Renishaw Director honoured by Royal Academy of Engineering
27 June 2018
On June 27th, 2018, Professor Chris Sutcliffe, Director of Research and Development (R&D) at Renishaw's Additive Manufacturing Products Division (AMPD) was awarded a prestigious Silver Medal from the Royal Academy of Engineering (RAE). The award recognises his role in driving the development of metal 3D printed implants for use in human and veterinary surgery.
The RAE Silver Medal is awarded to recognise an outstanding personal contribution to British engineering, which has resulted in successful market exploitation. A maximum of four are awarded each year. The Medal celebrates his successful commercialisation of additive manufacturing products as part of his work with Renishaw, the University of Liverpool, Stryker Orthopaedics and Fusion Implants Ltd.
Chris has worked in additive manufacturing for over 20 years starting at the University of Liverpool where he worked on the first direct metal 3D printing machine in the UK and on a variety of related research projects exploiting the technology in orthopaedics, structural light-weighting, heat exchangers/chemical reactors.
Chris' desire to commercialise his research work led him to join Renishaw in 2011 to head up the additive manufacturing (AM) R&D activity. Renishaw remains the only UK manufacturer of metal laser powder bed fusion AM systems and has recently launched the multi-laser RenAM 500Q series. The Renishaw systems are now used across a variety of industries to produce complex metal parts.
As well as his work on AM products, a large part of his research has focussed on metal 3D printed implants for medical applications, particularly on developing a new class of porous bone-integrating implants. The implants were successfully commercialised with Stryker Orthopaedics, which now produces implants on a global scale. Sutcliffe is also the founder and Director of Fusion Implants Ltd, which produces veterinary implants using the porous bone-integrating technology.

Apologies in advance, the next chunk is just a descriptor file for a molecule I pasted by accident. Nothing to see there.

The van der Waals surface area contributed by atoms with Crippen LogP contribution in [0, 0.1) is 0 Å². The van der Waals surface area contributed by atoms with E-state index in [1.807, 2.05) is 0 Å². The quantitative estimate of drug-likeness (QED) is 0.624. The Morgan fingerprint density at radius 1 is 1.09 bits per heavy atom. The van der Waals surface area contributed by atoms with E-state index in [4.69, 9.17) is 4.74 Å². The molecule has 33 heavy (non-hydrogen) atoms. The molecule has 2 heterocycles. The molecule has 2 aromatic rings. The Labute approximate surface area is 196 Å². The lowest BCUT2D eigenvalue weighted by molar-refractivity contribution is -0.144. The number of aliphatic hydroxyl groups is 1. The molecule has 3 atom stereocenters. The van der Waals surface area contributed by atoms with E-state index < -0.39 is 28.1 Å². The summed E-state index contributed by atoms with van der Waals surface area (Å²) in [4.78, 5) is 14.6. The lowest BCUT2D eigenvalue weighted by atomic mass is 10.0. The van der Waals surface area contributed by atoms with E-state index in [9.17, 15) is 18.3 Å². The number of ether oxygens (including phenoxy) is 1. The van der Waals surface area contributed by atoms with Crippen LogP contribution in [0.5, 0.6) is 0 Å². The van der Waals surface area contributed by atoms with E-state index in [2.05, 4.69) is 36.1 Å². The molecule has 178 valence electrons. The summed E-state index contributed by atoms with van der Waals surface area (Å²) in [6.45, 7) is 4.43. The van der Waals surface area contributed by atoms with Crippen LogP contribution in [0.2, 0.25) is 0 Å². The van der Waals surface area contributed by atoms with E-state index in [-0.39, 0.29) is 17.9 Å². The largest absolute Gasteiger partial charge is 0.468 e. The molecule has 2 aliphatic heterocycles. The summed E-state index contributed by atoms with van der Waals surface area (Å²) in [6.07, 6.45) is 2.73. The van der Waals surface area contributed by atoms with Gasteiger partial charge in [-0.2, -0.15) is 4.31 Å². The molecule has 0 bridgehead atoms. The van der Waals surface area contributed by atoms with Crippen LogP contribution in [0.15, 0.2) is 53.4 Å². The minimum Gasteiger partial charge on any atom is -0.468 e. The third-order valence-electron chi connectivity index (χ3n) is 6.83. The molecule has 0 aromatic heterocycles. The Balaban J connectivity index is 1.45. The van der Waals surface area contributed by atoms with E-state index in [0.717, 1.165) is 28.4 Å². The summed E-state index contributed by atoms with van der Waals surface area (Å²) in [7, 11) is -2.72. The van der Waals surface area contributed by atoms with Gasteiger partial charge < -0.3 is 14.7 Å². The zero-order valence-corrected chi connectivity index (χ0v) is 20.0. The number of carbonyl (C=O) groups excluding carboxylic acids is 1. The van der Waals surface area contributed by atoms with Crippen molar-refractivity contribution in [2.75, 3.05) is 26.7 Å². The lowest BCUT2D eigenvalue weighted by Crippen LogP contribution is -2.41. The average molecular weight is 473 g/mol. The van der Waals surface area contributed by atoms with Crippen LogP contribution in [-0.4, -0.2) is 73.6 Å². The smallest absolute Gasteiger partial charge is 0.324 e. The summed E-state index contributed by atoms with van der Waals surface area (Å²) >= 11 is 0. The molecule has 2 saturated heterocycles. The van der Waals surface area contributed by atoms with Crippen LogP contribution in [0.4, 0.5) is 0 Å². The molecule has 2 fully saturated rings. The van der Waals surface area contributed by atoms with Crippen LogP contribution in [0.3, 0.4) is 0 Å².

“Throughout my career I've worked hard to commercialise additive manufacturing technology,” explained Sutcliffe. “As well as AM's benefit to the aerospace and automotive sectors, commercialisation of AM and associated technologies has been lifechanging for those with musculoskeletal diseases. The award celebrates the successes of the engineers I have worked with to achieve this and I am grateful to receive the award to recognise our work.”
In his role at Renishaw, Sutcliffe runs AMPD's work with funded projects and universities to extend R&D activities. He also runs a research group at the University of Liverpool, which is supported by Renishaw. For more information on additive manufacturing at Renishaw, visit www.renishaw.com/additive.
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